What's happening now

Formerly the home of Beaumont-Wilshire Neighbors for Responsible Growth, the Portland Land Matters blog explores citywide land-use concerns, such as home demolitions, with the belief that development should create an improvement.

Wednesday, October 22, 2014

Stumped by Stumptown? Join the club

Our increasingly schizophrenic city leadership ("let's start a $20 million affordable housing program!"—let's stand idly by while hundreds of affordable homes get tossed in the trash; "let's commission a parking study!"—let's never mind the results of the parking study; "recycle and compost everyone!"—just dump homes and their quality materials in the landfill) now sends out to neighborhood association meetings an emissary from the city's Urban Forestry program to talk up the value of trees, and why we should care for them and plant more.

The irony screams loud as a chain saw. The record-setting number of demolitions this year—Portland broke the record last year, too—comes with innumerable tree deaths. Those mondo houses only fit one way on a lot, and tree protection costs money, involves work, and takes creativity during construction. Not surprisingly, the vast majority of developers plying Portland are too lazy and profit-minded to care. Prolific developers Wally and Vic Remmers practically are running a logging operation up in Concordia while trashing houses there. By now they probably could load a barge for export.

Where DRAC members get to sit.

Meanwhile, the city-anointed, developer-centric Developer Review Advisory Committee stumbles along at the full committee and subcommittee levels, tasked with weighty issues outside its job description. I almost feel sorry for it. As word gets out about the meetings, more activists come. At the last DRAC subcommittee meeting, we the disenfranchised ran out of chairs pushed up against the wall of the room and had to sit on the floor. Hopefully, some neighbors made it to the Thursday meeting of the full committee; after all, someone needs to guffaw loudly when city staff throw out unsupported "facts" such as: "9 out of 10 people want these houses demolished anyway."

Where those affected by DRAC decisions get to sit.

Ever notice how all the DRAC meetings run from 8 to 9:30 a.m. or 1:30 to 3:30 p.m. when full-time parents and weekday workers are least able to attend? Who else is available? Is it any wonder that the less affluent neighborhoods can't afford to send a representative downtown to sit for two hours and make sure neighbor voices are heard—that is, if they catch the moderator's eye, and if time allows after the developers have their say.

Speaking of developers, one at the meeting last week (and head of DRAC) confessed he didn't build starter homes anymore because he couldn't reap enough profit. Then he had the temerity to go on about how additional fees in permitting, etc., would price the resulting home out of reach of the droves of wannabe home buyers. About half of us on the wall pointed out that had he left the starter home intact, it would have been accessible to those buyers. Why o why can't developers build where the city needs more development, and/or where there are vacant lots, instead of tearing down perfectly good housing stock to erect palaces made of little better than particle board?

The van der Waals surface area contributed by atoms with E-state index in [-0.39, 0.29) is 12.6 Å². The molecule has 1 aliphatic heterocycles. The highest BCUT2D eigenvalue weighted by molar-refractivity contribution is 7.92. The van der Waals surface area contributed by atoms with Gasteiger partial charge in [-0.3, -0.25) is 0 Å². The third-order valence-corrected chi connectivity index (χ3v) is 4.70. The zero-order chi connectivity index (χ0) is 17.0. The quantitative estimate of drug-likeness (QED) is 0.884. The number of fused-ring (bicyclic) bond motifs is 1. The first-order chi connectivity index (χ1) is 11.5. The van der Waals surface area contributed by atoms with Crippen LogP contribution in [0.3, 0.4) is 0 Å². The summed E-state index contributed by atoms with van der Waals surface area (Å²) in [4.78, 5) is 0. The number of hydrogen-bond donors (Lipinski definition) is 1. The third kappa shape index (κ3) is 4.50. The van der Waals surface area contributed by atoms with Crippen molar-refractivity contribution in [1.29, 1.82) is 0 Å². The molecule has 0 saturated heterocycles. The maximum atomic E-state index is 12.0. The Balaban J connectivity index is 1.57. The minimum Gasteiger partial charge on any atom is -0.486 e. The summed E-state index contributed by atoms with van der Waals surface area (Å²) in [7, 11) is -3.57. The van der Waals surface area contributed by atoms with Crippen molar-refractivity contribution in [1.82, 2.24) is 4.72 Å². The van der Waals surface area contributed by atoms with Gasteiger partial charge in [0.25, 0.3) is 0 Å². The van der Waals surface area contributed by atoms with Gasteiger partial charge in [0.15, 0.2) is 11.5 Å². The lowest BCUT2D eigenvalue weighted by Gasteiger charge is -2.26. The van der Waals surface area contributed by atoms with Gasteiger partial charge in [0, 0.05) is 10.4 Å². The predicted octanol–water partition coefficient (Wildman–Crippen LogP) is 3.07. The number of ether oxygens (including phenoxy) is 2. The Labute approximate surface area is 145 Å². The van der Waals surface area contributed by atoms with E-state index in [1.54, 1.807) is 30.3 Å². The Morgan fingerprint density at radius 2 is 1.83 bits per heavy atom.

United Neighborhoods for Reform is fine-tuning a resolution to take to the neighborhoods and City Council to protect the unique, affordable housing that remains. We will need voices and votes at the grass-roots level, and the support shown for the effort all along, to keep this big ball rolling. As Will Rogers said, "Even if you're on the right track, you'll get run over if you just sit there." DRAC and its developer recommendations are right behind us.

There's still time to comment on the Comp Plan. For starters, ask why "neighborhood association" was deleted. For years, the city said neighborhood associations were the only way to communicate with staff. Now that we're involved, they want to remove the groups' influence entirely? For a city that used to pride itself on activism (see, for example, Tom McCall Waterfront Park—born of protest, now a city jewel), how the mighty have fallen. 

A final note about the trees. City staff kept saying that the new tree policy coming in January 2015 was going to solve all the problems—just as the Comp Plan was touted forever as the coming manna from heaven. Boy, is it hard to get a hold of that tree plan, and now we know why. Turns out the new tree policy doesn't apply to the zones where most of the deforestation is occurring. Schizophrenic may be too mild a word for the city's behavior. In future elections, let clarity, sanity, and common sense win out.

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